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Retailers Need to Master New Math of Fuel Economics

Retailers Need to Master New Math of Fuel Economics

Times are tough and while people are watching their dollars, they are watching their gas tanks even more carefully. They may be looking for either value or bargains, depending on what is important in their shopping experience, but part of the bargain/value equation is whether the potential savings will offset any extra gasoline it will take to get it.

For instance, in buying a bag of dog food — it may still be the premium brand — consumers know that they will save a dollar by driving to a discount store 10 miles away, as opposed to the supermarket a half mile from their house. The equation goes: 20 miles to the gallon city driving — assuming these folks have already downsized their vehicle — means they'd be spending about $4 at today's prices to save $1. A year ago, they may not have thought twice about making the trip, but now that $3 is top of mind.

Considering the number of fuel-related promotions supermarkets are running this summer, there is widespread recognition that this is a potent marketing device. Some are just starting, while others have been going for some time. The ones that credit customers by the purchase amount, and track the accumulating discounts electronically, have a definite advantage in drawing repeat traffic, and getting consumers to make purchases they would ordinarily make elsewhere. A broad nonfood offering is the ideal complement.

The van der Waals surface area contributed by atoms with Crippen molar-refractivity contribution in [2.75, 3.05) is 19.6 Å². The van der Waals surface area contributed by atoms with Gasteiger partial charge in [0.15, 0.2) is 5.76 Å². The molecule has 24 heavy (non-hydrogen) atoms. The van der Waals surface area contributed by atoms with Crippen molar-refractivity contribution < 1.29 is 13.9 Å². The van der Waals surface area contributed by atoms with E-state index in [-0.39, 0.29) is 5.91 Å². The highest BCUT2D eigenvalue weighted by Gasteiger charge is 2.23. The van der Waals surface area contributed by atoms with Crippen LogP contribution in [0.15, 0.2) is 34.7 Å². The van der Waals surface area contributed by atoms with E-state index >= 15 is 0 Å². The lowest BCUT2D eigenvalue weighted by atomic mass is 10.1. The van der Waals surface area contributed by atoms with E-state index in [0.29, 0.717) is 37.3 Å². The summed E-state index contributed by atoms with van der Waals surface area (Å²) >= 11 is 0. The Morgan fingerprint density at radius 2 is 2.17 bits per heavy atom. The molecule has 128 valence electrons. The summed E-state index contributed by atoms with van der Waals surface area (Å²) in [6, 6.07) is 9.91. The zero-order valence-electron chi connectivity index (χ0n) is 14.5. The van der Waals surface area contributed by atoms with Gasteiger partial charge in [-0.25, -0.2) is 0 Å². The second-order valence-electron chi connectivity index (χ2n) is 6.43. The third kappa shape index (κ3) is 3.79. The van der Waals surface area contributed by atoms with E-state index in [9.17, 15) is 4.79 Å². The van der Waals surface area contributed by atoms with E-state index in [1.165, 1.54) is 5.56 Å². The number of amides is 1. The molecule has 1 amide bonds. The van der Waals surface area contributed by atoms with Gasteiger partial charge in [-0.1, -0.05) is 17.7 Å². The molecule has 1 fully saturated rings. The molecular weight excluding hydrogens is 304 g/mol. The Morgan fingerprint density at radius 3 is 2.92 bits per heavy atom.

So is a pharmacy program, and many chains are adding discounted generic drug offerings to their promotional arsenal. The latest are Schnucks and Dierbergs in the St. Louis area and Stater Bros. in Southern California (see story, Page 16). They won't be the last. As Greg Guenther, Dierbergs' director of pharmacy, said, $4 30-day and $10 90-day supplies represent a savings even to those who now use mail-order services from insurance companies.

There's nothing new about the concepts of value and one-stop shopping, but to take full advantage of them, retailers need to make an even greater effort to think like their customers. This means a full understanding of the new economics of fuel that are shaping their lives.

What can be done besides offering a deal on gas? More people are adopting a two-wheeled lifestyle, with bicycles or motorcycles. Safe bike parking and bagging accommodations should be considered.

Many companies are adding fuel surcharges while gas prices continue to escalate to new heights. How about a fuel discount for those who drive to a store? With online mapping capabilities, perhaps this could be tracked and allocated with a fair amount of precision from the customer's home, maybe electronically at the point of sale.

There are many possibilities to drive foot traffic while customers cut back on using their cars. A combination of tried-and-true strategies, new concepts and outside-the-box thinking can take supermarkets a long way.